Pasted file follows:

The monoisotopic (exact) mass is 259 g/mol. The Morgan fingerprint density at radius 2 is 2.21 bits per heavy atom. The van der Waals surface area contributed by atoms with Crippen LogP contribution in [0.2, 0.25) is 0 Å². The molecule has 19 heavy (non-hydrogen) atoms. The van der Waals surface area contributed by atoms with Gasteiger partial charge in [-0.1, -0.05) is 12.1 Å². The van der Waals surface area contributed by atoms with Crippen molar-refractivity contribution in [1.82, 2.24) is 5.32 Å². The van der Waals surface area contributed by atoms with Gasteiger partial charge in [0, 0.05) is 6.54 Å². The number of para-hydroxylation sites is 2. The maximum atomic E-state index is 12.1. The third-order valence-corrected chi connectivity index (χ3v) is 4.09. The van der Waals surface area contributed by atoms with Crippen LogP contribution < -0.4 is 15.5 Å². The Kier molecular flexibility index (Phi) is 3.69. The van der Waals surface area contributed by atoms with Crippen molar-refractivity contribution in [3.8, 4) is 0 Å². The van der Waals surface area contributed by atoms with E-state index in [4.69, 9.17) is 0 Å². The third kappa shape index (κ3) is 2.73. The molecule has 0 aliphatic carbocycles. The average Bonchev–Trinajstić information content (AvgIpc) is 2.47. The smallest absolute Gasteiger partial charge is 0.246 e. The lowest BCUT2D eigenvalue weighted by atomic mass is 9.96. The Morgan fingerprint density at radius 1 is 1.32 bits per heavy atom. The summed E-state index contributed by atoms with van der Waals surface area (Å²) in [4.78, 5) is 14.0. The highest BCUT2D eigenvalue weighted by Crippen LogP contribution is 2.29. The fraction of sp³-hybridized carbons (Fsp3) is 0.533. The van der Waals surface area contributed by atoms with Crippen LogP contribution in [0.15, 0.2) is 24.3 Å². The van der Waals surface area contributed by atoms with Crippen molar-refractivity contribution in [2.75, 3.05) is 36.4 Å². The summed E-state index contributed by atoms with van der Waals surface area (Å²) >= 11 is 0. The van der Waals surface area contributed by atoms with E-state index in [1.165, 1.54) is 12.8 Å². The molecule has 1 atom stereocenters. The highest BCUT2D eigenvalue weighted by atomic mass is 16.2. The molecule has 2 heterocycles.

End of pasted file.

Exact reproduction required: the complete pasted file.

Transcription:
The monoisotopic (exact) mass is 259 g/mol. The Morgan fingerprint density at radius 2 is 2.21 bits per heavy atom. The van der Waals surface area contributed by atoms with Crippen LogP contribution in [0.2, 0.25) is 0 Å². The molecule has 19 heavy (non-hydrogen) atoms. The van der Waals surface area contributed by atoms with Gasteiger partial charge in [-0.1, -0.05) is 12.1 Å². The van der Waals surface area contributed by atoms with Crippen molar-refractivity contribution in [1.82, 2.24) is 5.32 Å². The van der Waals surface area contributed by atoms with Gasteiger partial charge in [0, 0.05) is 6.54 Å². The number of para-hydroxylation sites is 2. The maximum atomic E-state index is 12.1. The third-order valence-corrected chi connectivity index (χ3v) is 4.09. The van der Waals surface area contributed by atoms with Crippen LogP contribution < -0.4 is 15.5 Å². The Kier molecular flexibility index (Phi) is 3.69. The van der Waals surface area contributed by atoms with Crippen molar-refractivity contribution in [3.8, 4) is 0 Å². The van der Waals surface area contributed by atoms with E-state index in [4.69, 9.17) is 0 Å². The third kappa shape index (κ3) is 2.73. The molecule has 0 aliphatic carbocycles. The average Bonchev–Trinajstić information content (AvgIpc) is 2.47. The smallest absolute Gasteiger partial charge is 0.246 e. The lowest BCUT2D eigenvalue weighted by atomic mass is 9.96. The Morgan fingerprint density at radius 1 is 1.32 bits per heavy atom. The summed E-state index contributed by atoms with van der Waals surface area (Å²) in [4.78, 5) is 14.0. The highest BCUT2D eigenvalue weighted by Crippen LogP contribution is 2.29. The fraction of sp³-hybridized carbons (Fsp3) is 0.533. The van der Waals surface area contributed by atoms with Crippen LogP contribution in [0.15, 0.2) is 24.3 Å². The van der Waals surface area contributed by atoms with Crippen molar-refractivity contribution in [2.75, 3.05) is 36.4 Å². The summed E-state index contributed by atoms with van der Waals surface area (Å²) >= 11 is 0. The van der Waals surface area contributed by atoms with E-state index in [1.165, 1.54) is 12.8 Å². The molecule has 1 atom stereocenters. The highest BCUT2D eigenvalue weighted by atomic mass is 16.2. The molecule has 2 heterocycles.